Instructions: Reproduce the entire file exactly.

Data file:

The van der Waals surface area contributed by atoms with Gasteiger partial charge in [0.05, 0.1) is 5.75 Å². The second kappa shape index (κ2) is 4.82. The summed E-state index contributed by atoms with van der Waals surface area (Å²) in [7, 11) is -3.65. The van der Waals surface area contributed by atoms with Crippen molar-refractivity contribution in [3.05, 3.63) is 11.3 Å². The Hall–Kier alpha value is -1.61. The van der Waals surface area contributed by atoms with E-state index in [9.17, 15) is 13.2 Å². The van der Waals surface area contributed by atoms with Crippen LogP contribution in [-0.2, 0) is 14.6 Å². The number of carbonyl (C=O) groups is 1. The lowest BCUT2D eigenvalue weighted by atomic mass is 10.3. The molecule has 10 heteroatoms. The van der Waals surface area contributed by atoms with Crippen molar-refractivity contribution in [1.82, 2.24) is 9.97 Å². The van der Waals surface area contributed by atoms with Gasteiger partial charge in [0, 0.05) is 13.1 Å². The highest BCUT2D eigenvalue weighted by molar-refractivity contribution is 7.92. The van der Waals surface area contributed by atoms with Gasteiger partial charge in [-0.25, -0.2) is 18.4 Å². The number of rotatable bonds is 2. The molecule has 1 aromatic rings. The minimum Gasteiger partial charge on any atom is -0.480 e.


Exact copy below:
The van der Waals surface area contributed by atoms with Gasteiger partial charge in [0.05, 0.1) is 5.75 Å². The second kappa shape index (κ2) is 4.82. The summed E-state index contributed by atoms with van der Waals surface area (Å²) in [7, 11) is -3.65. The van der Waals surface area contributed by atoms with Crippen molar-refractivity contribution in [3.05, 3.63) is 11.3 Å². The Hall–Kier alpha value is -1.61. The van der Waals surface area contributed by atoms with E-state index in [9.17, 15) is 13.2 Å². The van der Waals surface area contributed by atoms with Crippen LogP contribution in [-0.2, 0) is 14.6 Å². The number of carbonyl (C=O) groups is 1. The lowest BCUT2D eigenvalue weighted by atomic mass is 10.3. The molecule has 10 heteroatoms. The van der Waals surface area contributed by atoms with Crippen molar-refractivity contribution in [1.82, 2.24) is 9.97 Å². The van der Waals surface area contributed by atoms with Gasteiger partial charge in [0, 0.05) is 13.1 Å². The highest BCUT2D eigenvalue weighted by molar-refractivity contribution is 7.92. The van der Waals surface area contributed by atoms with Gasteiger partial charge in [-0.25, -0.2) is 18.4 Å². The number of rotatable bonds is 2. The molecule has 1 aromatic rings. The minimum Gasteiger partial charge on any atom is -0.480 e.